December 6, 1965
Authorities, genuine and imagined, have published innumerable books and articles purporting to teach good writing skills. It is no surprise that these authors differ on many questions of method and technique. But certain fundamental rules are widely acknowledged. Of prime import is the admonition, have something to say. And next to this in importance is the alliterative rule, revise repeatedly.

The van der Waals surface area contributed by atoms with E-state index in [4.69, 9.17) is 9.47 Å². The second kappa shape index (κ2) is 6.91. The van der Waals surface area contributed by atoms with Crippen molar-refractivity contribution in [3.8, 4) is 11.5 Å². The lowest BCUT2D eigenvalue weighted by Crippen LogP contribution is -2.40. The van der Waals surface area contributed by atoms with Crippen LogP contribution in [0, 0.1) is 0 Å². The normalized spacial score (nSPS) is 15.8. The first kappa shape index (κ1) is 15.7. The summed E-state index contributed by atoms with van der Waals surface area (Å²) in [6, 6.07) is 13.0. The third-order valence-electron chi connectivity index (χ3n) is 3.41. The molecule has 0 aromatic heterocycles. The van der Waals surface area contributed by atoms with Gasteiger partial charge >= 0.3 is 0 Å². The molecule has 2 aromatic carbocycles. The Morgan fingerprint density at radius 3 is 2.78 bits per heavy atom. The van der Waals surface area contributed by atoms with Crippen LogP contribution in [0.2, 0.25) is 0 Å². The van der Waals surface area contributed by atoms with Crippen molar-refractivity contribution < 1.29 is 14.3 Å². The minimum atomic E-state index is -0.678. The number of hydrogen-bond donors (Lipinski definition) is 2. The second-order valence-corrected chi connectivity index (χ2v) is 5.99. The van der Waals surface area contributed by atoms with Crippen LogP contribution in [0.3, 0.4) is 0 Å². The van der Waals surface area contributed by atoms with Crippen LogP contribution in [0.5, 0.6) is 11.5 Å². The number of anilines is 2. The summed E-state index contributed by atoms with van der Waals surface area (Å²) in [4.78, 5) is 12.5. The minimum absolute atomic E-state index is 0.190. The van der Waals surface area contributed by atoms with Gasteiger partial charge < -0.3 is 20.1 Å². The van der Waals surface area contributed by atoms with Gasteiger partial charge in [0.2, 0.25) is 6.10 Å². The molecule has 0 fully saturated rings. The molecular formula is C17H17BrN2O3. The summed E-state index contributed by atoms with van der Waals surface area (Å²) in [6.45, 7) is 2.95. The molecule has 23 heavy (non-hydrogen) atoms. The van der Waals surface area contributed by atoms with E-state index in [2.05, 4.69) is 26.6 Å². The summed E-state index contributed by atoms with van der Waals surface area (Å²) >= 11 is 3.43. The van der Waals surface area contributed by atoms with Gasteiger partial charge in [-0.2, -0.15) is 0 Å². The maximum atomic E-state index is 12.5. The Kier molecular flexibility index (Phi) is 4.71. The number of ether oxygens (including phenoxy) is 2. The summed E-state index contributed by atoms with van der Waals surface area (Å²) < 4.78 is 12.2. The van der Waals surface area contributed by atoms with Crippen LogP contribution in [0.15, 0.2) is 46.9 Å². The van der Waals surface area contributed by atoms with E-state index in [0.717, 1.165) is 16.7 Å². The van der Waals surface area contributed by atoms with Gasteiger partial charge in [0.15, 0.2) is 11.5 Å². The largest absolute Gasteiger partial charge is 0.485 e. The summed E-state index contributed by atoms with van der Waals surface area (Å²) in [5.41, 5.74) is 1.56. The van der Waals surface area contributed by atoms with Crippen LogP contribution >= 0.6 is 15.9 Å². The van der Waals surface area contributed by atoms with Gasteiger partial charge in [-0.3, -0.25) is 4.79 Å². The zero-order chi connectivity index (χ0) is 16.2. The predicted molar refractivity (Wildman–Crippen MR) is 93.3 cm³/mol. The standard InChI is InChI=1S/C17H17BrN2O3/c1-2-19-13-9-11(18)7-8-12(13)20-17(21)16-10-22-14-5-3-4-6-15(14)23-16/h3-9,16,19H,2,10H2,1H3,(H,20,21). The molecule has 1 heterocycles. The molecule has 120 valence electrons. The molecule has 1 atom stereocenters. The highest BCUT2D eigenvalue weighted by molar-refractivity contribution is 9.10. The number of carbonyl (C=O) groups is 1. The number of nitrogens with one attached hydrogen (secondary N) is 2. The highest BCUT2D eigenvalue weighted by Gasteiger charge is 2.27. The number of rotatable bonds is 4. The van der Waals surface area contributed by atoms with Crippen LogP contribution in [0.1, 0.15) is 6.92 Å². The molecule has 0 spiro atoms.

Some people still believe that writing is easy for the gifted few, and impossible for everyone else. The fact is, writing is a painful task for all; and good writing requires far more agony than bad, because good writing requires frequent revision. Furthermore, successful revision demands that most illusory virtue—honest, dispassionate self-criticism.
The Writer as Critic. JAMA. 2015;314(21):2310. doi:10.1001/jama.2014.12126